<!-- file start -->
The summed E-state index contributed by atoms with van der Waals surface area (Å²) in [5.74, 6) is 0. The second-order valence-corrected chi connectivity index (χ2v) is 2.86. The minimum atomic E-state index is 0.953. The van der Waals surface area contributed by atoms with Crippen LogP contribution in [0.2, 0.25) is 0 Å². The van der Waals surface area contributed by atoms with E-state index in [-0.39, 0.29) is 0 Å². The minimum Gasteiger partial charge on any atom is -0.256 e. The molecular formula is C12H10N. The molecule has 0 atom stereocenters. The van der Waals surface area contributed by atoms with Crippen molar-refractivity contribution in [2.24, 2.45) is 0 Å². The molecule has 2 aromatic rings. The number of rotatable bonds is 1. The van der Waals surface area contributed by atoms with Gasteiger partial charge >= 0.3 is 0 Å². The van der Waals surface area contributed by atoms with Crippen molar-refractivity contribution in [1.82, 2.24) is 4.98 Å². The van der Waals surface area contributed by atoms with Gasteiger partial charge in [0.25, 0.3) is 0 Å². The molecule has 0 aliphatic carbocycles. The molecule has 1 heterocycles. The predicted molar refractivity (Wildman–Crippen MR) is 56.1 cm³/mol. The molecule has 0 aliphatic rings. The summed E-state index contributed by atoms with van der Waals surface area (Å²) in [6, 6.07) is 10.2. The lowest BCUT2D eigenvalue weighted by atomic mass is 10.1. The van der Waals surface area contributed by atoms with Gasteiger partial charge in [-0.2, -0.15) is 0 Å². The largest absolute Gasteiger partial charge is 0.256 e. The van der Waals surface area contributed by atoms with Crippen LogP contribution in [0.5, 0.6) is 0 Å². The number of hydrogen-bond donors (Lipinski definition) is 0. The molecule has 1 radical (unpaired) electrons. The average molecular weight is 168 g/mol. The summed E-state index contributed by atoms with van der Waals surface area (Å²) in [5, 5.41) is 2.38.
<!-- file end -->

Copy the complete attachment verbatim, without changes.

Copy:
The summed E-state index contributed by atoms with van der Waals surface area (Å²) in [5.74, 6) is 0. The second-order valence-corrected chi connectivity index (χ2v) is 2.86. The minimum atomic E-state index is 0.953. The van der Waals surface area contributed by atoms with Crippen LogP contribution in [0.2, 0.25) is 0 Å². The van der Waals surface area contributed by atoms with E-state index in [-0.39, 0.29) is 0 Å². The minimum Gasteiger partial charge on any atom is -0.256 e. The molecular formula is C12H10N. The molecule has 0 atom stereocenters. The van der Waals surface area contributed by atoms with Crippen molar-refractivity contribution in [2.24, 2.45) is 0 Å². The molecule has 2 aromatic rings. The number of rotatable bonds is 1. The van der Waals surface area contributed by atoms with Gasteiger partial charge >= 0.3 is 0 Å². The van der Waals surface area contributed by atoms with Crippen molar-refractivity contribution in [1.82, 2.24) is 4.98 Å². The van der Waals surface area contributed by atoms with Gasteiger partial charge in [0.25, 0.3) is 0 Å². The molecule has 0 aliphatic carbocycles. The molecule has 1 heterocycles. The predicted molar refractivity (Wildman–Crippen MR) is 56.1 cm³/mol. The molecule has 0 aliphatic rings. The summed E-state index contributed by atoms with van der Waals surface area (Å²) in [6, 6.07) is 10.2. The lowest BCUT2D eigenvalue weighted by atomic mass is 10.1. The van der Waals surface area contributed by atoms with Gasteiger partial charge in [-0.2, -0.15) is 0 Å². The largest absolute Gasteiger partial charge is 0.256 e. The van der Waals surface area contributed by atoms with Crippen LogP contribution in [0.5, 0.6) is 0 Å². The number of hydrogen-bond donors (Lipinski definition) is 0. The molecule has 1 radical (unpaired) electrons. The average molecular weight is 168 g/mol. The summed E-state index contributed by atoms with van der Waals surface area (Å²) in [5, 5.41) is 2.38.